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Youth ambassadors solve local issues through café talks, debates, online sources

AMMAN — Offering Jordan’s youth a steady hand to hold onto during difficult times was the vision Anas Alrawashdeh wanted to achieve when he co-founded “Drabzeen for Human Development” in 2012, aiming to support youth, gender and community initiatives.
 
Reaching out to the youth
 
The name Dbrabzeen (or “railing” in Arabic) embodies the local organisation’s goal to act as a “hand rail” for youth, 30-year-old Alrawashdeh said, noting that the organisation carries out a wide variety of programmes that range from promoting good governance, human rights and the rehabilitation of the Jordanian labour market; implementing initiatives to support the rule of law, media and technology as well as awareness of health and environmental issues, in addition to fundraising for small economic projects.
 
“Drabzeen has established 20 volunteer clubs across all governorates, each made up of a host of youth ambassadors, with around 2,500 active ambassadors throughout the Kingdom,” Alrawashdeh explained, noting that these ambassadors strive to provide a forum for young Jordanians to discuss human rights, democracy and political participation through café talks, debating workshops and online resources.
 
Supported by UNESCO with funding from the European Union, the organisation is part of the Networks for Mediterranean Youth project, which aims to improve access and effective participation of young people in national planning and policies in Southern Mediterranean countries, according to its website.
 
“In Jordan, the project works towards enhancing the effective participation of youth in developing and implementing national strategies and policies affecting youth through increasing their access to relevant information and resources,” a UNESCO statement sent to The Jordan Times said, adding “in achieving that goal, it strives to reduce the fragmentation of efforts and to harness the collective potential of youth in affecting democratic transition towards active citizenship, political participation, economic development and social inclusion.”
 
Uniting efforts
 
Being part of this project has meant a lot for Drabzeen, as it gave its members the opportunity to be one of the 60 national organisations selected to be part of the first “National Youth Organisations Coalition, out of 1,000 applicants.
 
“The coalition provides a staging ground for making good connections and fusing partnerships across governorates,” Alrawashdeh remarked, adding that “the training we have received has been so valuable and we have even learned about how to broaden our youth networks beyond Jordan. This type of networking is a relatively new concept for us”.
 
The coalition, launched at the end of last year by UNESCO and the Jordanian Hashemite Fund for Human Development, aims to create “an enabling environment in which young men and women can develop their competencies, exercise their rights and meaningfully engage in their communities as active citizens”, the UNESCO statement said.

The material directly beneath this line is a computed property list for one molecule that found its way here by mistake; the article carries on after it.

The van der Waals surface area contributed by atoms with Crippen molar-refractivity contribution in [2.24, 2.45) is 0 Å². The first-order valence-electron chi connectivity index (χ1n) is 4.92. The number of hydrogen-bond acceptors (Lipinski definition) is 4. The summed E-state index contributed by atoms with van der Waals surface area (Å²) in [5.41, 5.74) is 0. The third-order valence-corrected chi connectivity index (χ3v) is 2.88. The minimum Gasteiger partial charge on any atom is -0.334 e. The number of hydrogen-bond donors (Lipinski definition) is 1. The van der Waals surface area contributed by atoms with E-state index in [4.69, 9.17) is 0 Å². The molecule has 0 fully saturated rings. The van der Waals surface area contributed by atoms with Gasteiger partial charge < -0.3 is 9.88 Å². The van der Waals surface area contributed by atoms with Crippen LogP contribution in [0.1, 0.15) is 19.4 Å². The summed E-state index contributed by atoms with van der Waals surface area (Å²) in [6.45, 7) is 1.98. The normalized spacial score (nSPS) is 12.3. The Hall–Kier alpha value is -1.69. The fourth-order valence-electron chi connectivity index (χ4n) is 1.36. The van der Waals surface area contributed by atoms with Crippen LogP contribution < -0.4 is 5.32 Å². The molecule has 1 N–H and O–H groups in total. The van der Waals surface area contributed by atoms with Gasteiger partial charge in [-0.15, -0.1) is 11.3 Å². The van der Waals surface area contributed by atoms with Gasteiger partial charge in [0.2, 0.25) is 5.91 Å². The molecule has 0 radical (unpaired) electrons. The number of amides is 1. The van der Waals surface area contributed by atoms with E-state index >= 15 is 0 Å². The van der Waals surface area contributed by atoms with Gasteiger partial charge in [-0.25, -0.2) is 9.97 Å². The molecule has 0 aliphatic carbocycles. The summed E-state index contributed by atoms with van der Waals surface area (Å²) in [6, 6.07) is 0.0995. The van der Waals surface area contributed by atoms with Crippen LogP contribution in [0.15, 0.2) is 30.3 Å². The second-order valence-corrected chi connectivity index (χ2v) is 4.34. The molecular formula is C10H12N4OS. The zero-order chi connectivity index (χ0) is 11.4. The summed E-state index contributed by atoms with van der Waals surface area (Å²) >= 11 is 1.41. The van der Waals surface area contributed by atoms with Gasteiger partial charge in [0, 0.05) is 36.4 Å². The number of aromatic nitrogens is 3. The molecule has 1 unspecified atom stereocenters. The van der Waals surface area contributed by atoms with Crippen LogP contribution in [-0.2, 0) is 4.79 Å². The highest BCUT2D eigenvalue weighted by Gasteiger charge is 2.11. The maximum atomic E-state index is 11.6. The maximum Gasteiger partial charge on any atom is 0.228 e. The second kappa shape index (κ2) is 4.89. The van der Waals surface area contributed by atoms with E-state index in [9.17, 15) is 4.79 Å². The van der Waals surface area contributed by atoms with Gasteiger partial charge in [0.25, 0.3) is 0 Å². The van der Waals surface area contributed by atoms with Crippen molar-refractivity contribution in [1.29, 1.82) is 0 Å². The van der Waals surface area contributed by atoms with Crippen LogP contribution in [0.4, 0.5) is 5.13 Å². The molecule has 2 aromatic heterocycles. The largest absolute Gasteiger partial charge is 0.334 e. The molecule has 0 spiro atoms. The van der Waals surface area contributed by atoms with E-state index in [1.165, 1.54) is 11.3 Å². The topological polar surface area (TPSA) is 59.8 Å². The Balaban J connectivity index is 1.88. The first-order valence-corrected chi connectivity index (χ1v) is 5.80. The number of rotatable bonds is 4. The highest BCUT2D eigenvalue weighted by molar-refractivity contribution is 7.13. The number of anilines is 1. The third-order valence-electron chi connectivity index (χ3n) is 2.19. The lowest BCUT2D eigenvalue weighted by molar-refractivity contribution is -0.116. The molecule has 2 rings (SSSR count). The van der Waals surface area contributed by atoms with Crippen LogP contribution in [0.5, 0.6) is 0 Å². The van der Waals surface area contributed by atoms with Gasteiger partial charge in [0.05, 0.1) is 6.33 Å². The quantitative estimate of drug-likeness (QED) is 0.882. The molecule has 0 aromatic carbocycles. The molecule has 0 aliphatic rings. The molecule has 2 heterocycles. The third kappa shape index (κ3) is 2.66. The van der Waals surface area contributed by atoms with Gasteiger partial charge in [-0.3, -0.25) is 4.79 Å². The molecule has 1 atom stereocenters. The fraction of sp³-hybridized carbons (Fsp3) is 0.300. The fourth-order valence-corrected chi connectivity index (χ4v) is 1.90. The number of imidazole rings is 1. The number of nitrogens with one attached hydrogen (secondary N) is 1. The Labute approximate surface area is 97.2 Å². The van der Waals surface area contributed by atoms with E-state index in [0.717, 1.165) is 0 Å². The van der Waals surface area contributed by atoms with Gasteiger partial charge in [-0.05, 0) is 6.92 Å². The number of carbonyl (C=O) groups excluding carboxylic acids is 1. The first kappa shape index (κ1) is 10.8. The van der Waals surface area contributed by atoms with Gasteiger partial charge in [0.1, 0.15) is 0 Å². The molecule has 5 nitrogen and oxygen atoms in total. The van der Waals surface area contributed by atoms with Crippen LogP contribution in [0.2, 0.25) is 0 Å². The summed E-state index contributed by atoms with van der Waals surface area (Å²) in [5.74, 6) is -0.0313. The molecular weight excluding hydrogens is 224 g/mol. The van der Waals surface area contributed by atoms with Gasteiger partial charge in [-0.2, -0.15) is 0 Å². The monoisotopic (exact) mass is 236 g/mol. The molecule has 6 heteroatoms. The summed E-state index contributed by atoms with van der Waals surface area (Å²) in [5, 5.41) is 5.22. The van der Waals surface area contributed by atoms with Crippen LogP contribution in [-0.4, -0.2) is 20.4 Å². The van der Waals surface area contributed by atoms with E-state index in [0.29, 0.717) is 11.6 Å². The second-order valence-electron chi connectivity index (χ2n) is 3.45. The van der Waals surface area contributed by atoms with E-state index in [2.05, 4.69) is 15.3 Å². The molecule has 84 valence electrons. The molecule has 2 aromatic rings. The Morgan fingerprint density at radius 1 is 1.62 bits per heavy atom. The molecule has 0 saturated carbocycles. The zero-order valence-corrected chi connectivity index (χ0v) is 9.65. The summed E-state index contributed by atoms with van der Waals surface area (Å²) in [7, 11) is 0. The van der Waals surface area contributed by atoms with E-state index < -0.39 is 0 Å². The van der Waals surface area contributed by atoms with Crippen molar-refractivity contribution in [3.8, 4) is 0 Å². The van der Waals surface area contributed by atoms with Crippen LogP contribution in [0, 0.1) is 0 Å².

As part of it, Alrawashdeh recently travelled to Tunisia for the OECD “Youth Participation in Local Governance” summit, where he gained insight into the tools designed to foster increased participation at the local level and heard about various success stories and challenges from national and local councils.
 
“I was so grateful to have been part of this important event. We were able to meet with the youth council for Europe and MENA and it was enlightening to hear about the experience of European youth, their strategies for expanding their networks and engaging youth in public issues," the young co-founder explained, stressing "the emphasis on Sustainable Development Goal 16, which focuses on promoting peaceful and inclusive societies, providing access to justice to all and building inclusive institutions, really spoke to me as I can see how important the achievement of this goal is in my home country of Jordan”.
 
Tackling tricky challenges through dialogue
 
But Drabzeen's mission to help realise the UN 2030 Agenda for Sustainable Development is not exempt from challenges, as the youth ambassadors face very tough issues to address sometimes.
 
Recently in Karak, 140km south of Amman, the ambassadors had to support the mitigation of a tribal dispute, whereby a man who had killed a local, and all those associated with him, had been expelled from their village.
 
"In cases like this, there is often no justice for the victims and the cycle repeats itself,” Alrawashdeh underlined.
 
To break this "cycle" and provide fruitful support, the ambassadors therefore worked with locals using Drabzeen's three-step plan. First, they raised awareness through social media and local radio, hosting 10 radio episodes to discuss the resolution of the tribal issue. They then gathered the leaders and youth of the concerned tribes to discuss the larger issue of tribal justice, developing together a mutually acceptable agreement for the best way forward.
 
Finally, the ambassadors worked to train Karak youth on the rule of law, as Alrawashdeh stressed how important it is "to engage youth in the solution".
 
Drabzeen also recently conducted Abshiri, a project aimed at strengthening women’s representation, participation, rights and leadership position across the Kingdom, by connecting grassroots work with local communities through live Facebook feeds.
 
Jordan Times
August 28, 2018